i was pleasantly surprised that it didn’t take me too long to catch them. They must have slowed for me. We ran around Albert park, and passed Matthew Roberts about 10km in. Somewhere in the park we lost Jess. I thought she was just behind us, but she could have ended up in front of us…. Who knows what happens when you run through the packs.

We made the first hairpin turn of the race, and headed back past other runners behind us. i kept an eye out for other striders. It was great to see Kellie and Sarah, then Pip and Cheryl, then Darlene and Kath. The striders were all running in pairs!

At around the 12km mark, I started to get a sharp pain in my right knee. ‘Race over,’ I thought. there was no way I could continue the pace we were going with that pain. I tried to stretch it out by making bigger strides, but it got worse. So I shortened my stride. This relieved it a little.  Within a kilometre, it was gone altogether.

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We turned onto Fitzroy St. “it’s a nice day”, I said to Helen. “Let’s go and check out the beach”. And we did. We made it to Beaconsfield Parade, where we caught sight of the lead female running past. We also saw Adam Clarke and Mr Darlene Reis running, and they called out to us. We made the turn at Bay St, and headed back towards St Kilda. We passed all the other Night Striders, still travelling in pairs. We passed the halfway mark in good time. “That was fun”, I said to Helen. “Let’s do it again.” My strategy for the race had been to make it to halfway with Helen, and then reassess how I was feeling. Last time I raced that strategy (Gold Coast) I crashed and burned in the back half. Today I was feeling good. I knew Helen was shooting for a PB (sub 3:30) and we were in front of the 3:30 pacer. Even if I slowed down in the second half of the race, I had still given myself a good buffer to finish in under 3:36:00.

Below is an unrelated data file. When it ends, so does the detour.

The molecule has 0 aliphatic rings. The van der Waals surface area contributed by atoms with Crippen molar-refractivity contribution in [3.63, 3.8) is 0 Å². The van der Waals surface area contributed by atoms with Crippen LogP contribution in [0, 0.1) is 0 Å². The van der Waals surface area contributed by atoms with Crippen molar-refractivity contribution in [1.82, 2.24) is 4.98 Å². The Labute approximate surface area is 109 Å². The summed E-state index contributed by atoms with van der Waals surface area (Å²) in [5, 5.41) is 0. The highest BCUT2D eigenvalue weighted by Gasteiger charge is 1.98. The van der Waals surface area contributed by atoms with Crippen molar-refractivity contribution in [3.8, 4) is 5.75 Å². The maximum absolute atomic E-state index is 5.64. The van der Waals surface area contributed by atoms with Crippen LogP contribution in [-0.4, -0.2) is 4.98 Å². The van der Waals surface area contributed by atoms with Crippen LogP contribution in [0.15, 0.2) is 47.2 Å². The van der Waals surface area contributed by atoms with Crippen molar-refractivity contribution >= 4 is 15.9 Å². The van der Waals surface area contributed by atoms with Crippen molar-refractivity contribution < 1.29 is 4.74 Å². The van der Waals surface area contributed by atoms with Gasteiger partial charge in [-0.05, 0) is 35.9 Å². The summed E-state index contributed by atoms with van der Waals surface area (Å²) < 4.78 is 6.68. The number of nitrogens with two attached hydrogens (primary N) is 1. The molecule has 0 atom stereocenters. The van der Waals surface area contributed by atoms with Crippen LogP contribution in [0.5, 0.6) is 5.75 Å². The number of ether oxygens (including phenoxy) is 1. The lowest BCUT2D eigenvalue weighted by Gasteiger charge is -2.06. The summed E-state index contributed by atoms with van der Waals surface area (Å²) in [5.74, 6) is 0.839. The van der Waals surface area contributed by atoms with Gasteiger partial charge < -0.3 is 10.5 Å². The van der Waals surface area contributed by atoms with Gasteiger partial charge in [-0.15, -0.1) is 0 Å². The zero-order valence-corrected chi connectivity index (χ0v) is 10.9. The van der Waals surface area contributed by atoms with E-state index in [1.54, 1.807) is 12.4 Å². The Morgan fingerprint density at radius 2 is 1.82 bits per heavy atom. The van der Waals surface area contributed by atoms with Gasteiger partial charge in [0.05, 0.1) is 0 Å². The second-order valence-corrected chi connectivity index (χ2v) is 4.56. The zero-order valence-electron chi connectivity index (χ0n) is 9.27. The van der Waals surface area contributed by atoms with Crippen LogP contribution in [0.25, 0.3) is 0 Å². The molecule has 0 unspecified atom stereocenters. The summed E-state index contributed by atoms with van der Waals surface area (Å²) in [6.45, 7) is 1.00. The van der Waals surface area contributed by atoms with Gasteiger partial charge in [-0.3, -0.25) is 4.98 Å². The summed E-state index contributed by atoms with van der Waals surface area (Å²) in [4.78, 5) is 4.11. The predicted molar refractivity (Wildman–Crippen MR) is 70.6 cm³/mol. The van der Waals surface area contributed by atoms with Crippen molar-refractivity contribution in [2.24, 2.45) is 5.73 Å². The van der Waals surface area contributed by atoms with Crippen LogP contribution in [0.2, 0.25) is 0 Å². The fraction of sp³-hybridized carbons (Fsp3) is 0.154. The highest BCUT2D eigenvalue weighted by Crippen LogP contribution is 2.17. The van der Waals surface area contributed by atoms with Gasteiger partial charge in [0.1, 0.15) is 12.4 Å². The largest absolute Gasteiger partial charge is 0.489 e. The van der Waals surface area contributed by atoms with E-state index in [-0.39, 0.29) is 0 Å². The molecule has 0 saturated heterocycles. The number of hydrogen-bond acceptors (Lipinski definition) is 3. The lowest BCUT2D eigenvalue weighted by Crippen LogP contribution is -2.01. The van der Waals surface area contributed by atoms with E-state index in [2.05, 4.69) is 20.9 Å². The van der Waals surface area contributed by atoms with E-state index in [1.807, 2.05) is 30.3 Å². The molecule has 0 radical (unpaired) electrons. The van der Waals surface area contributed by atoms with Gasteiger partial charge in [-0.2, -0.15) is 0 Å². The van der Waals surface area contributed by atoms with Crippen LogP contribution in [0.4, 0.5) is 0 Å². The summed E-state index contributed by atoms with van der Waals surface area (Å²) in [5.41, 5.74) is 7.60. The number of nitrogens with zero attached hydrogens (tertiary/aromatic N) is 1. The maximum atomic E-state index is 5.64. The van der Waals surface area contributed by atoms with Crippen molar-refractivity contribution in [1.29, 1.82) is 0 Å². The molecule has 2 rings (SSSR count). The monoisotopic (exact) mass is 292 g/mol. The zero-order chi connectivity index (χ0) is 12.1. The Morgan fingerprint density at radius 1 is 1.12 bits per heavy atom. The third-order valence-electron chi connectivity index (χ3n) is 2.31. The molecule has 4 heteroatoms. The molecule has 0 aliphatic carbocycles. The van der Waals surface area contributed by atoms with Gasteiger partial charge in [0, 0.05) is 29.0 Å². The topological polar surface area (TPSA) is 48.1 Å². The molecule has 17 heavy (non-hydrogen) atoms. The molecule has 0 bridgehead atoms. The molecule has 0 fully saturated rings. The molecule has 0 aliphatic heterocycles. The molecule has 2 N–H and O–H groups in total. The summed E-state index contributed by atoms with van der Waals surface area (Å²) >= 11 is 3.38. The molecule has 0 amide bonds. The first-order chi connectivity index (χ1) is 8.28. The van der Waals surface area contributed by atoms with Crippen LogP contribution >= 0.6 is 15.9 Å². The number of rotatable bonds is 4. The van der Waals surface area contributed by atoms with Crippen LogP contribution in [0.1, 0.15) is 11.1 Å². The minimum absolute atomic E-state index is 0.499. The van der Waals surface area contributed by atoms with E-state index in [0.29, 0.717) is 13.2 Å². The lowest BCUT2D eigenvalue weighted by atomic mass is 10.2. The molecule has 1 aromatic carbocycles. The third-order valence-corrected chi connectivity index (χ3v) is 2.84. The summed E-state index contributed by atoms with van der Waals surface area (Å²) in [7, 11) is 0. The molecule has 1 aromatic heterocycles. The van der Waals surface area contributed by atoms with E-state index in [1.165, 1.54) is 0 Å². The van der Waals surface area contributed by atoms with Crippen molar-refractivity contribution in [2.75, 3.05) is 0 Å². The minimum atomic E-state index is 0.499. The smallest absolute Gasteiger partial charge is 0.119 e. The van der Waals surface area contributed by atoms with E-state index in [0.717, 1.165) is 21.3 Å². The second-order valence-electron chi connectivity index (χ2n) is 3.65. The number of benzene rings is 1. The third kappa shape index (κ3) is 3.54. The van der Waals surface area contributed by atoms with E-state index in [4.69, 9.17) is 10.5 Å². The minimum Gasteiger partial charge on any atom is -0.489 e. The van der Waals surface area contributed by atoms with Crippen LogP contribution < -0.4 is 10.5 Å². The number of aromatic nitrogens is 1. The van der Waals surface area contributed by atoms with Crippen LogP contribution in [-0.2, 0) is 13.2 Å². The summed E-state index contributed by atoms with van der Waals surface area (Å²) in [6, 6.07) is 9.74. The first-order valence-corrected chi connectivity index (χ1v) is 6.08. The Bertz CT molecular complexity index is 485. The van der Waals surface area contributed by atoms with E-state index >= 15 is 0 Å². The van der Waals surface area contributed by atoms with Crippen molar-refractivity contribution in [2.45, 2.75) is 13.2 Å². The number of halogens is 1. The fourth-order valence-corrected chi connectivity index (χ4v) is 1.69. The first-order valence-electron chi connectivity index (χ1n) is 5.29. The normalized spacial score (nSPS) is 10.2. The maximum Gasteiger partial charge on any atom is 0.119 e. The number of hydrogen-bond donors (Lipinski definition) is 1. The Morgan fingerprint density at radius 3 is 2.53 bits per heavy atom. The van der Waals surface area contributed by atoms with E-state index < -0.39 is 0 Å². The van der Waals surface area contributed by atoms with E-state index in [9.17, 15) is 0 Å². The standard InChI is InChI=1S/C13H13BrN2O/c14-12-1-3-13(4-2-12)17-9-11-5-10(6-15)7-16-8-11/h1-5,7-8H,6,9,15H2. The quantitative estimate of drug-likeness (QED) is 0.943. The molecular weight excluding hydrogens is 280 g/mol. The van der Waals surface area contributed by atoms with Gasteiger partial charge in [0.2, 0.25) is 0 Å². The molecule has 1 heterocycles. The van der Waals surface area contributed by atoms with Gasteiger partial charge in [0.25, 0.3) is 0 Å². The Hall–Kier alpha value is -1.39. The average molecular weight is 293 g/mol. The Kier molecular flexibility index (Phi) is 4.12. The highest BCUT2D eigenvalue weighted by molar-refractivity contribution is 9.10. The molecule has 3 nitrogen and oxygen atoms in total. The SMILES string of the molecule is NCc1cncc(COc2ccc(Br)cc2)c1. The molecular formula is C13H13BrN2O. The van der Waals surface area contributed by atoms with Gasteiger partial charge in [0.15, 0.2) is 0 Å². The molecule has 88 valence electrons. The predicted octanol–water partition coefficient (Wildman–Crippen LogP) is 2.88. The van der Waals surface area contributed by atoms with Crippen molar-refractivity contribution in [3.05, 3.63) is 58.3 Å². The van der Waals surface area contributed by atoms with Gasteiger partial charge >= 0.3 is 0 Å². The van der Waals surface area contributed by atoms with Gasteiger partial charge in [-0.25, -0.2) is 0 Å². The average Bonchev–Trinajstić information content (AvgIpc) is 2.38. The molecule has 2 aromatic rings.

As I wasn’t wearing my water belt, I opted to carry a 250ml poptop bottle of water. I accidentally dropped it going through a water station. Now I would have to take water from all of the remaining water stations. I was carrying a drinking straw to make drinking out of the plastic cups a little easier, but I managed to drop that somewhere too.